Primary research on processed food industry:
1) For last how many years have you been in this industry?
A) Less than 5 years
B) 5-10 years
C) More than 10 years
2) Which sub segment of food processing industry do you expect to grow the most?
A) Fruits & Vegetables
E) Ready to eat
F) De hydrated vegetables & Fruits
G) Frozen foods
3) Which sub segment generates the maximum sales revenue amongst all?
H) Fruits & Vegetables
L) Ready to eat
M) De hydrated vegetables & Fruits
N) Frozen foods
4) Which country is the major importer of respective processed foods? ___________________
5) How do you justify the initiatives taken by government in favor of food processing industry?
A) Very Poor
6) At this point of time, according to you what is the minimum capital required to start a food processing company?
A) Less than 1 Crore
B) 1 crore to 5 crores
C) More than 5 crores
7) Please give rank to the followings in accordance to its significance in the cost structure?
A) Raw material procurement _________
B) Manufacturing _________
C) Administrative _________
D) Logistics & Distribution _________
E) Sales & Promotion _________
8) How do you justify the export procedure and documentation as a process?
A) Very tedious
D) Very easy
E) User friendly
9) How much do you expect the growth of the food processing industry will be?
A) Less than 5%
B) 5% to 10%
C) More than 10%
Your good name: __________________________________________
Company you belong to: ____________________________________
Thank you for your valuable time and knowledge sharing
After the results seen from market research and by collecting some secondary data from authentic sources, now it is time to start a global enterprise of food processing. Many important decisions are to be taken before staring a business like form of the organization, structure of the company, location of registered office and place of manufacturing unit. Land requirement, land location etc. Followings are key decisions to be taken.
The Scheme will provide 25% of the cost of plant & machinery and technical civil works subject to a maximum of Rs.50 lakhs in general areas and 33% up to Rs.75 lakh in difficult areas (Jammu & Kashmir, Himachal Pradesh, Uttarakhand, Sikkim, North-Eastern States, Andaman & Nicobar Islands, Lakshadweep and Integrated Tribal Development Project (ITDP) areas). Only new Plant & Machinery shall be eligible. Technical civil works include civil works for functional purposes and shall exclude boundary wall, office buildings, guest house, canteen and roads. An indicative list of
ineligible items of Technical Civil Works and Plant & Machinery, additional information required in case of applications for expansion/modernization of existing units and restrictions/in-eligibility of second grant in certain cases and definition of General and Difficult Areas are provided in Annexure-VI. The application should be made by the entrepreneur before commencement of commercial production.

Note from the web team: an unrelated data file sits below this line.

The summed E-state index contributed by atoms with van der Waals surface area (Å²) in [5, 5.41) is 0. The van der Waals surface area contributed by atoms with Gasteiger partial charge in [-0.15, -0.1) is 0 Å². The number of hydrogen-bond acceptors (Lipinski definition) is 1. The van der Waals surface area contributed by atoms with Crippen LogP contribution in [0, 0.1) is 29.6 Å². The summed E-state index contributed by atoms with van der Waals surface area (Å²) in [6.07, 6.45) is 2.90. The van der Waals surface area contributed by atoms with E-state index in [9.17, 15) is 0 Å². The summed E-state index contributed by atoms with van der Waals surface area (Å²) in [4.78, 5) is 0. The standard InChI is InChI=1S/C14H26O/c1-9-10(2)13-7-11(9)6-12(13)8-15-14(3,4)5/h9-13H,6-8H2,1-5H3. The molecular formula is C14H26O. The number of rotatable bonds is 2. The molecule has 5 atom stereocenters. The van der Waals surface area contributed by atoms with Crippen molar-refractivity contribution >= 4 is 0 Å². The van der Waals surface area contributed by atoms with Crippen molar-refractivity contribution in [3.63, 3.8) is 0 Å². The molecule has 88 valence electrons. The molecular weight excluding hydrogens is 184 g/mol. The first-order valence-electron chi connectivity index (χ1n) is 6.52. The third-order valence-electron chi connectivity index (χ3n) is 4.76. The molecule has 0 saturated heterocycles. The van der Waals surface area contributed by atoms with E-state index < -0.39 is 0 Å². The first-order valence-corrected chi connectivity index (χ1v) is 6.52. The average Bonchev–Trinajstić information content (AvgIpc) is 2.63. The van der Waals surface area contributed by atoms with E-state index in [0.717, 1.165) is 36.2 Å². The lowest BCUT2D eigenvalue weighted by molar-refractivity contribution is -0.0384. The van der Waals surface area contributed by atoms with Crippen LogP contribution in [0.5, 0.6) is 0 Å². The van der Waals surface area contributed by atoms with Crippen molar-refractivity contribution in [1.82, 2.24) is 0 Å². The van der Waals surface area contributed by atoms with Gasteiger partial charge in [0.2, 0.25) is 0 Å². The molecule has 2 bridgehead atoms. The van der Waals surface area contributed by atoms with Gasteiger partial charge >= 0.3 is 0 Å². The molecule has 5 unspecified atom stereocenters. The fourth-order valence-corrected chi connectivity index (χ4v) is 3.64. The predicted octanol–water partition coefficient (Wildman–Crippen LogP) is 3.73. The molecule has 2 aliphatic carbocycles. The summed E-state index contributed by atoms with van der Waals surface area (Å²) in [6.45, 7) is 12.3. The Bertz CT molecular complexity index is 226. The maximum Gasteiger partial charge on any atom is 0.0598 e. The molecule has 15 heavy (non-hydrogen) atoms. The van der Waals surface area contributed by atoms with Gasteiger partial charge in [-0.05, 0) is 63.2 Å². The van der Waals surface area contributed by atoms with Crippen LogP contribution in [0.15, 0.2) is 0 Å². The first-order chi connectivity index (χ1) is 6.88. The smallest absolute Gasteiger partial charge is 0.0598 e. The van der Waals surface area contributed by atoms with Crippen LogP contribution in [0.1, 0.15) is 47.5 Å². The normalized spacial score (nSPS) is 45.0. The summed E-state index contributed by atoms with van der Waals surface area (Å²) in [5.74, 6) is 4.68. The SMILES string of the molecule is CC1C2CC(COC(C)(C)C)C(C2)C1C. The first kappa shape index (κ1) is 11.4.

The applicant while seeking financial assistance under the scheme will submit an application in duplicate to any branch of the bank/PLI of his choice, with the request for project appraisal and also for availing term loan. Applicant may also draw up the feasibility report with the assistance of a professional consultant and thereafter submit the same to the Bank for appraisal. The format of the application form and Acknowledgement to be given by the Banks/FIs are at Annexure-I and II respectively. The respective Bank may ask for any additional information, whenever required, for the purpose of appraisal of the project and also relating to the loan and grant component. (ii) The day any bank branch receives any application, it will get a
centrally allotted Computer No. to the applications through the e-portal and send the soft copy of one page summary sheet of the application details (as in Annexure-III) to the MoFPI the same day. (iii) After sanction of the assistance, the Banks/PLIs will
get an Agreement executed by the beneficiary in favour of the Government of India, which will, inter-alia, stipulate the terms and conditions under which financial assistance is to be provided to the beneficiary. It will also bind the beneficiary to allow inspection of the unit at any time by representatives of Banks/PLIs /MFPI, not to change the ownership or location of the unit in any manner without explicit written permission of the lending financial institution and refund the financial assistance to the Government in the event of violation of any of the terms and conditions of assistance or having obtained assistance by misrepresentation or furnishing false information, etc. The unit assisted is expected to function (at least) for a period of three years and the assistance shall also stand revoked if the Bank/PLI determines that the unit has not fulfilled the terms of the assistance. On revocation of assistance or for any reasons as above when assistance is revoked/ recalled/ assessed to have been ineligible, the unit shall be liable to refund the initial assistance along with interest at the Prime Lending Rate prevailing at the time of extension of assistance The Banks/PLI shall ensure that the grant is utilized for the purpose for which it is sanctioned. (iv) In the event of Bank/PLI going in for compromise/restructuring of their loan, they may do so without reference to the Government. In the case of banks
recovering their loan amounts, whether term loan or working capital, they shall make best endeavour to realize claims on behalf of Government in terms of the sub para above. The Banks/PLI shall refund to the Government the grant amount in proportion to their own dues as finally recovered from the defaulter.